But he’s also a bit out of date here. There was a time when it was excusable to blame crass consumerism on western culture. But it’s getting clearer all the time that most people of all cultures really want crass consumerism if only they can get it.

    All people everywhere are equally in need of a Buddhist/Yogic type understanding. At the same time, there is really no place where very many people prefer to pursue that rather than material gain. We’re all pretty much the same. Human nature rules all cultures. Buddha understood it.

  3. Mark Ledbetter says:

    The NewAge Comedian in number three had a great metaphor.

    “It’s all just a roller coaster ride. No big deal. Nothing to get too worked up about.”

    He wants to make it a better ride. Fair enough. I do, too, even if it’s only an illusion.

    His solution, though, requires massive governmental control, ie Big Brother. Guns and jails. “Let’s stop making war (so far so good) and use all that savings to clothe, house, and feed every single person on the planet.”

    How ya gonna do that in the real world composed of real people without massive authoritarianism? And of course he is overlooking that, worldwide, the last two decades have seen the greatest rise out of poverty in human history. Can’t fault him much. Virtual all liberals ignore that, or rather are blind to it.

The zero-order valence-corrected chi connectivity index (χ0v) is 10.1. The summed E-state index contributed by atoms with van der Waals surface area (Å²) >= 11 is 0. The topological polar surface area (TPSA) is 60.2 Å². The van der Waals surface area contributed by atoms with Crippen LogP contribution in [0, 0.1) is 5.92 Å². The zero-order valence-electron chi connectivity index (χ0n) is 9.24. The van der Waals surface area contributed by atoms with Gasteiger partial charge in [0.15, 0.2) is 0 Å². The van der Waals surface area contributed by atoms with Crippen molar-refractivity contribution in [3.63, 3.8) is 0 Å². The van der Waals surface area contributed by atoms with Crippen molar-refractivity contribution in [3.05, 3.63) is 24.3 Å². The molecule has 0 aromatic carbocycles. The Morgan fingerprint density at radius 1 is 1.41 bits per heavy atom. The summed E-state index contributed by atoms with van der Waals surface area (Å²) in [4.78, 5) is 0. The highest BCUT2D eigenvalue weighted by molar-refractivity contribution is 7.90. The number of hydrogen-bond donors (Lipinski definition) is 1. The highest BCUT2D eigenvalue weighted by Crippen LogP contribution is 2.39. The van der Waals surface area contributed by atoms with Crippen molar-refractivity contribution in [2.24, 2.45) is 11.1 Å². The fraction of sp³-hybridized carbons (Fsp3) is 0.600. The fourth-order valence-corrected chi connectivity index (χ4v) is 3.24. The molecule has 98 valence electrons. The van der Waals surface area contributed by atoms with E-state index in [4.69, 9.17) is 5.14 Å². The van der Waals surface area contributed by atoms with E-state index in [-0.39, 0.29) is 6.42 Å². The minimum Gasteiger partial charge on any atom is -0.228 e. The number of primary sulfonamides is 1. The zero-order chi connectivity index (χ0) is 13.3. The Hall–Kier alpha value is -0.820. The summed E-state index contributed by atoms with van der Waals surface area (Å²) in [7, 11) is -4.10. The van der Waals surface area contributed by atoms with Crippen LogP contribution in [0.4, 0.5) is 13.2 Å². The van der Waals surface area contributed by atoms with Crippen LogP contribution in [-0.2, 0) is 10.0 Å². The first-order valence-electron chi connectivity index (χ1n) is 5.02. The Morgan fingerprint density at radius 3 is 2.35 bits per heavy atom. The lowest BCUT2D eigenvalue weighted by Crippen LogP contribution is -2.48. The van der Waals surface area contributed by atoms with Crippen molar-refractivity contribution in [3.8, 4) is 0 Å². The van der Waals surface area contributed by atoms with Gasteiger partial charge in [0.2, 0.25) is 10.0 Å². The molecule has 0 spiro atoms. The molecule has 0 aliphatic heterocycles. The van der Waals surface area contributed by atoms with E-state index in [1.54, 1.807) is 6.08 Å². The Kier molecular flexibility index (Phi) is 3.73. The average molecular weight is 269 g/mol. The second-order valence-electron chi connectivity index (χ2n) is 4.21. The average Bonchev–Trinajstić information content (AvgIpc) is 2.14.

4. Love Alan Watts. What he says AND the sound of his voice.

  5. karlsaliter says:

    Always fun to get a dose of Bill Hicks. Ala is the balls, and I'm glad to have that pdf: haven't read The Book in quite awhile.

  6. oz_ says:

    Scratching my head regarding the reddit comment: Zen? The Book is explicitly a discussion of the Vedanta philosophy, not Buddhism, Zen or otherwise. For that, Watts wrote 'The Way of Zen'…

  7. oz_ says:

    I disagree Mark, that "most people of all cultures really want crass consumerism if only they can get it" – in fact, I think the fact that the takeup of crass consumerism has been a slow process rather than immediate indicates that it's been necessary to condition those people over time, and the vehicle by which that is accomplished is exactly: western culture, accelerated via the process of globalization coupled with western political and economic neo-colonialist policies. I think that under the weight of the pressures that western, industrialized civilization can now bring to bear, peoples' natural *resistance* to 'crass consumerism' (in fact, evolutionarily, it is undeniable that cooperation and community are powerful forces that are undermined by crass consumerism) can be eroded. That doesn't mean that those people 'really wanted' it this way.